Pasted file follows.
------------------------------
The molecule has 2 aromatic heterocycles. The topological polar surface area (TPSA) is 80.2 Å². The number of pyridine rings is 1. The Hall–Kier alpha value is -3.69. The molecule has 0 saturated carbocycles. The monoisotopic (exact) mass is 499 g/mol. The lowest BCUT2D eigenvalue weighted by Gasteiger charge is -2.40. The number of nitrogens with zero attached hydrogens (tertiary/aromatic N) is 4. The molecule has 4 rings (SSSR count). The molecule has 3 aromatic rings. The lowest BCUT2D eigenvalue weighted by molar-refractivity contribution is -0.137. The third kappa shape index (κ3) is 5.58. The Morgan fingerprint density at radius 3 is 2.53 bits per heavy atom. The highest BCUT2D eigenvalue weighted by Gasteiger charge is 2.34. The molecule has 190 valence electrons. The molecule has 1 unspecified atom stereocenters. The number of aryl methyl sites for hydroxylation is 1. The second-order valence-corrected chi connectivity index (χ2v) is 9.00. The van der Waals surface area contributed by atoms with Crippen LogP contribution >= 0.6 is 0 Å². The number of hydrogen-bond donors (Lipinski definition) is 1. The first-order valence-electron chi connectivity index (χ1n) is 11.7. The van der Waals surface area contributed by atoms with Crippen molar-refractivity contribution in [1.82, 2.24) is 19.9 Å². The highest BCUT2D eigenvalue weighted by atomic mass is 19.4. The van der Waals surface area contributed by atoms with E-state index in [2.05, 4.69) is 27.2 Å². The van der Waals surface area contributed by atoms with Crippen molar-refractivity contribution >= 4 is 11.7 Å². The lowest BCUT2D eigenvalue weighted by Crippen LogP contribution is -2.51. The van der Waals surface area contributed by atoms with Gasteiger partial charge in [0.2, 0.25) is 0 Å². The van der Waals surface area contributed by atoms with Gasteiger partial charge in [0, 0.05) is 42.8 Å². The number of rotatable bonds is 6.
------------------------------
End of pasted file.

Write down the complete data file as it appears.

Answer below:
The molecule has 2 aromatic heterocycles. The topological polar surface area (TPSA) is 80.2 Å². The number of pyridine rings is 1. The Hall–Kier alpha value is -3.69. The molecule has 0 saturated carbocycles. The monoisotopic (exact) mass is 499 g/mol. The lowest BCUT2D eigenvalue weighted by Gasteiger charge is -2.40. The number of nitrogens with zero attached hydrogens (tertiary/aromatic N) is 4. The molecule has 4 rings (SSSR count). The molecule has 3 aromatic rings. The lowest BCUT2D eigenvalue weighted by molar-refractivity contribution is -0.137. The third kappa shape index (κ3) is 5.58. The Morgan fingerprint density at radius 3 is 2.53 bits per heavy atom. The highest BCUT2D eigenvalue weighted by Gasteiger charge is 2.34. The molecule has 190 valence electrons. The molecule has 1 unspecified atom stereocenters. The number of aryl methyl sites for hydroxylation is 1. The second-order valence-corrected chi connectivity index (χ2v) is 9.00. The van der Waals surface area contributed by atoms with Crippen LogP contribution >= 0.6 is 0 Å². The number of hydrogen-bond donors (Lipinski definition) is 1. The first-order valence-electron chi connectivity index (χ1n) is 11.7. The van der Waals surface area contributed by atoms with Crippen molar-refractivity contribution in [1.82, 2.24) is 19.9 Å². The highest BCUT2D eigenvalue weighted by atomic mass is 19.4. The van der Waals surface area contributed by atoms with E-state index in [2.05, 4.69) is 27.2 Å². The van der Waals surface area contributed by atoms with Crippen molar-refractivity contribution >= 4 is 11.7 Å². The lowest BCUT2D eigenvalue weighted by Crippen LogP contribution is -2.51. The van der Waals surface area contributed by atoms with Gasteiger partial charge in [0.2, 0.25) is 0 Å². The van der Waals surface area contributed by atoms with Gasteiger partial charge in [0, 0.05) is 42.8 Å². The number of rotatable bonds is 6.